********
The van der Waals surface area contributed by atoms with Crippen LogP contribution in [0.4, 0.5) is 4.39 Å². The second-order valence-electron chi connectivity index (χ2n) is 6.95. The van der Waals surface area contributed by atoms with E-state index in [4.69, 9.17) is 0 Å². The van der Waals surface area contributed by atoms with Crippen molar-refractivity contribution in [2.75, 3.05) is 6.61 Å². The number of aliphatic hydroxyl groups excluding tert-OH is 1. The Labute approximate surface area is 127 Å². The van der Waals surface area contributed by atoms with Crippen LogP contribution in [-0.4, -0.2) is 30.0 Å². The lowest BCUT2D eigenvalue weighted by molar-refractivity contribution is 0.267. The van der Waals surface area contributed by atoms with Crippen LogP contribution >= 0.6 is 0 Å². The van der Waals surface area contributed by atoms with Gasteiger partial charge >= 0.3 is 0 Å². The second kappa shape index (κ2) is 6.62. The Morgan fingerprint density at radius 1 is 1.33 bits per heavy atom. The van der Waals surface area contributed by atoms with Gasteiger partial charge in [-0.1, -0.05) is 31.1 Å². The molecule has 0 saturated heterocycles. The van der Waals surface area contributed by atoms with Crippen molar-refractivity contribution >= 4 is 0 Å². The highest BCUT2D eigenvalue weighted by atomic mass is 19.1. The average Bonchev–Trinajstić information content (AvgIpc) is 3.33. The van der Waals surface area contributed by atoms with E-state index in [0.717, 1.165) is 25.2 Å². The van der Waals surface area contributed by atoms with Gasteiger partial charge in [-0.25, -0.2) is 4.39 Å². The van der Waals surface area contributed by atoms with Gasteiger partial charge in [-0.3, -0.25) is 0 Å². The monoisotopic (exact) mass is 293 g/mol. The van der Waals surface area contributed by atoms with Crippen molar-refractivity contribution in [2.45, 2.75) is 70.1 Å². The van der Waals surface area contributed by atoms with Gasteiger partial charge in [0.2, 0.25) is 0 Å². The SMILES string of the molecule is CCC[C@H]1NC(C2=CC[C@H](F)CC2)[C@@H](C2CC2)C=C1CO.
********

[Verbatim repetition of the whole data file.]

The van der Waals surface area contributed by atoms with Crippen LogP contribution in [0.4, 0.5) is 4.39 Å². The second-order valence-electron chi connectivity index (χ2n) is 6.95. The van der Waals surface area contributed by atoms with E-state index in [4.69, 9.17) is 0 Å². The van der Waals surface area contributed by atoms with Crippen molar-refractivity contribution in [2.75, 3.05) is 6.61 Å². The number of aliphatic hydroxyl groups excluding tert-OH is 1. The Labute approximate surface area is 127 Å². The van der Waals surface area contributed by atoms with Crippen LogP contribution in [-0.4, -0.2) is 30.0 Å². The lowest BCUT2D eigenvalue weighted by molar-refractivity contribution is 0.267. The van der Waals surface area contributed by atoms with Crippen LogP contribution >= 0.6 is 0 Å². The van der Waals surface area contributed by atoms with Gasteiger partial charge >= 0.3 is 0 Å². The second kappa shape index (κ2) is 6.62. The Morgan fingerprint density at radius 1 is 1.33 bits per heavy atom. The van der Waals surface area contributed by atoms with Gasteiger partial charge in [-0.1, -0.05) is 31.1 Å². The molecule has 0 saturated heterocycles. The van der Waals surface area contributed by atoms with Crippen molar-refractivity contribution >= 4 is 0 Å². The highest BCUT2D eigenvalue weighted by atomic mass is 19.1. The average Bonchev–Trinajstić information content (AvgIpc) is 3.33. The van der Waals surface area contributed by atoms with E-state index in [0.717, 1.165) is 25.2 Å². The van der Waals surface area contributed by atoms with Gasteiger partial charge in [-0.25, -0.2) is 4.39 Å². The van der Waals surface area contributed by atoms with Gasteiger partial charge in [-0.3, -0.25) is 0 Å². The monoisotopic (exact) mass is 293 g/mol. The van der Waals surface area contributed by atoms with Crippen molar-refractivity contribution in [2.45, 2.75) is 70.1 Å². The van der Waals surface area contributed by atoms with Gasteiger partial charge in [0.2, 0.25) is 0 Å². The SMILES string of the molecule is CCC[C@H]1NC(C2=CC[C@H](F)CC2)[C@@H](C2CC2)C=C1CO.